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McNealy: Stop building jalopies

Sun CEO Scott McNealy chides thousands of gearheads gathered at OracleWorld for overengineering their companies' computer systems.

SAN FRANCISCO--Sun Microsystems Chief Executive Scott McNealy chided thousands of gearheads gathered at OracleWorld for overengineering their companies' computer systems.

"Everyone is building their own jalopies," McNealy said Tuesday during a keynote speech at the Oracle customer conference here.

McNealy said that in his view the information technology industry is slowly evolving away from a model in which every company assembles a unique data center with components from 80 different suppliers. In the future, he predicted, most companies will buy preassembled, standard computer systems or rent them, and IT departments will be much smaller.

"Our industry is way too complex," he said. "A lot of employees are delivering features that we want to build into products. Hence, (IT) is way too expensive."

McNealy said the IT industry's fixation on the components of computing, such as operating systems, application servers, network switches, and so on, is inane. "It's like throwing a piston ring on the table and saying, 'Drive to L.A.,'" he said.

The Sun chief's speech and his comparison of IT to the automotive industry echo comments often made by Oracle Chief Executive Larry Ellison. Ellison has a favorite line he uses: "Each child should be unique, but not every computer."

Sun and Oracle are close allies, with sales of Oracle database software on Sun server hardware driving revenue for each company.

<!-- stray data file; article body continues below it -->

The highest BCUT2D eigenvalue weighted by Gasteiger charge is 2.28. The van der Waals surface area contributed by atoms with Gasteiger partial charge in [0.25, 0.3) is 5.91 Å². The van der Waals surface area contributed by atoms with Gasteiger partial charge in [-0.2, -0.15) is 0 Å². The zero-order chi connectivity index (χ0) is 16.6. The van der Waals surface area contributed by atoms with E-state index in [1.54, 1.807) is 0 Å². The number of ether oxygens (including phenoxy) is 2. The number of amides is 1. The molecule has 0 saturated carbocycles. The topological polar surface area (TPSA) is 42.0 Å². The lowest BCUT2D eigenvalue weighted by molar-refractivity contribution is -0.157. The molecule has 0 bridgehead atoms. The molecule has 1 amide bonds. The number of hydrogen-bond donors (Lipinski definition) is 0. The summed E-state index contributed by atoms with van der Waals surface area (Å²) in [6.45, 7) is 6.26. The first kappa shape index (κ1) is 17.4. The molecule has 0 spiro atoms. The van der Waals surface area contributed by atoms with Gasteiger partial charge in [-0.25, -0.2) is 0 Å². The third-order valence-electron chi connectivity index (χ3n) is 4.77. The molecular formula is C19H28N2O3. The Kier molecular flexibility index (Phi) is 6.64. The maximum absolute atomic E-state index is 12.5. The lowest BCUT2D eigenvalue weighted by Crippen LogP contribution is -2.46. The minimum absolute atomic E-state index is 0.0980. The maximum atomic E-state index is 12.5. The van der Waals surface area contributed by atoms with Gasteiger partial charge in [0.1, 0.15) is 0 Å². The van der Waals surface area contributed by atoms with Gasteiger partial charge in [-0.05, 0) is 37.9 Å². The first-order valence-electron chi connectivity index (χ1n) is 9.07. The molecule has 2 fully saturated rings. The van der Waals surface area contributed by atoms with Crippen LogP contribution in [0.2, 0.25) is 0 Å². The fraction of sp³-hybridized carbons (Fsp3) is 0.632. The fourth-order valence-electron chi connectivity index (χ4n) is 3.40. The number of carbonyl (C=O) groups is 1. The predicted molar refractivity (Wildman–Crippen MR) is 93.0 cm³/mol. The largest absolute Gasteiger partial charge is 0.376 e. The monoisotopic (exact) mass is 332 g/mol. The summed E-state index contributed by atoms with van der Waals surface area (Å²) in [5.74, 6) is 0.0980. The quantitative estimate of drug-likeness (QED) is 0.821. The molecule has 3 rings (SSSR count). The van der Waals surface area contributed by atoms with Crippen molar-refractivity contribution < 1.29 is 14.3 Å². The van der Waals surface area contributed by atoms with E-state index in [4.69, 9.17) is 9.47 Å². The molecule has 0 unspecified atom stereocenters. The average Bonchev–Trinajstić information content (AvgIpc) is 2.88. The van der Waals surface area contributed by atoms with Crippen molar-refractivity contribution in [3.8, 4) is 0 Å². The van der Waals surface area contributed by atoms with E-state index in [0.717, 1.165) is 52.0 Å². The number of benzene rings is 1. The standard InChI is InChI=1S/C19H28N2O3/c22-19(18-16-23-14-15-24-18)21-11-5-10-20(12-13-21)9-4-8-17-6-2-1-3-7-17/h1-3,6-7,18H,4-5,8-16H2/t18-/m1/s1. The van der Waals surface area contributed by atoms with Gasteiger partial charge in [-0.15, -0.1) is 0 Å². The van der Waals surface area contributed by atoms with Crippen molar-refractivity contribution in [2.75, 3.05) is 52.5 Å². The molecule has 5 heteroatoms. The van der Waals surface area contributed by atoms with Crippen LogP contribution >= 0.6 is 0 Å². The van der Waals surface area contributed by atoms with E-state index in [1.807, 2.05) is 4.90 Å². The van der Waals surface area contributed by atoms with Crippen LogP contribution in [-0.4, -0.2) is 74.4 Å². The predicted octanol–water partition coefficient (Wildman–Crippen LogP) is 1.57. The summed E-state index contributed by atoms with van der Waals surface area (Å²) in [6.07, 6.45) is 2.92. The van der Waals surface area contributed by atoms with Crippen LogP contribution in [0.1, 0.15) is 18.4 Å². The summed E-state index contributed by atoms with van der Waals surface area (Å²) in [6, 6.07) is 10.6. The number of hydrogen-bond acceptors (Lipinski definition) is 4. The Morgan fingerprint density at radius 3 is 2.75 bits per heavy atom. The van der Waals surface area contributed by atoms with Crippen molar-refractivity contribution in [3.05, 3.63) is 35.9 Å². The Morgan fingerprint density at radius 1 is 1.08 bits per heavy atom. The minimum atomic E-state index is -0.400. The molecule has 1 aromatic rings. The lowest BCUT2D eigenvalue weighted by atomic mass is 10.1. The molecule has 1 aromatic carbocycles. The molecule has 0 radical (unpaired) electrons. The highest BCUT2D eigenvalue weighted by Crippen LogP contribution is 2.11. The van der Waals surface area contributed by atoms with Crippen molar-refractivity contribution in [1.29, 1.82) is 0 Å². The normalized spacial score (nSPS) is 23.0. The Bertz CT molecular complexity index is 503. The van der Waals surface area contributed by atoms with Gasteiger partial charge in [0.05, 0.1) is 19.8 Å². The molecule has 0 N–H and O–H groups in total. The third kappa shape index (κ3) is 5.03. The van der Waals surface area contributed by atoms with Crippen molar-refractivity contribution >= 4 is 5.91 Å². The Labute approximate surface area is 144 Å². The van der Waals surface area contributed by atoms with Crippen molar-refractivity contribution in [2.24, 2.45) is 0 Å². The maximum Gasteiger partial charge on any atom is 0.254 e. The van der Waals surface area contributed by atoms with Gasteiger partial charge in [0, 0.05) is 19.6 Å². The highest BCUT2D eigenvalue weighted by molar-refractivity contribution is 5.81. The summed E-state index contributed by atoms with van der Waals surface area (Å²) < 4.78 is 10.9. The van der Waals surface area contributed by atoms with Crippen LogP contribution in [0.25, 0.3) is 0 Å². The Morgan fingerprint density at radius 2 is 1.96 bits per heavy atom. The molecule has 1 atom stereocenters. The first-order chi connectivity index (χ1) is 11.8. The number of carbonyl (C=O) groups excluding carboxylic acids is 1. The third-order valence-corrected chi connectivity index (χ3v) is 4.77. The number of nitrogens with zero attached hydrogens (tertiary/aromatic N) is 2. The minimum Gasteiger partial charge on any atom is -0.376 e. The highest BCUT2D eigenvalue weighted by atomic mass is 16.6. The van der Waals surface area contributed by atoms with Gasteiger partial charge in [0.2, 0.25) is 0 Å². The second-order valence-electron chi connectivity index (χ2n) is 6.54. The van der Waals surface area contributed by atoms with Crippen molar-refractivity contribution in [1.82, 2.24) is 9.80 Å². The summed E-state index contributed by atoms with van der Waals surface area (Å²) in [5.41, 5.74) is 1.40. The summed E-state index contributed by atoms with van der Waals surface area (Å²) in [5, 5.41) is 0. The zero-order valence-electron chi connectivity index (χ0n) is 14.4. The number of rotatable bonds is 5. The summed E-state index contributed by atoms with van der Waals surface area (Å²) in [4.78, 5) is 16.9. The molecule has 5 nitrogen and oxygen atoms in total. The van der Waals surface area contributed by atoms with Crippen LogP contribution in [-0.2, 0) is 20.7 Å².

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HP, IBM and Sun have recently kicked
off multibillion-dollar initiatives in
support of the emerging technology.


Along with a common vision, Sun and Oracle have common enemies, McNealy acknowledged. Both are fierce competitors with IBM and Microsoft. In addition, both companies have seen their share of their respective markets eroded by lower-priced suppliers, with Dell squeezing Sun in the server market and Microsoft impinging on Oracle in database software.

Keeping with the grid computing theme of OracleWorld, McNealy also pushed the idea that more companies will completely outsource their IT departments and that technology suppliers will find ways to run IT more efficiently using a shared computing, or grid, infrastructure.

Sun is developing such a "utility" technology called N1, and Oracle offers Oracle Outsourcing, a hosting service for its database and applications software.

McNealy said such a change in IT buying and distribution is a major shift. He likened it to moving everyone away from building their own custom airplane to everyone buying a seat on an airplane run by the airlines.

McNealy even lamented his own company's purchase and customization of an Oracle business-management system to run accounting and other corporate functions, presumably before the hosting option was available. "We've made 5,000 modifications to Oracle" enterprise resource planning applications, he said. "That's painful."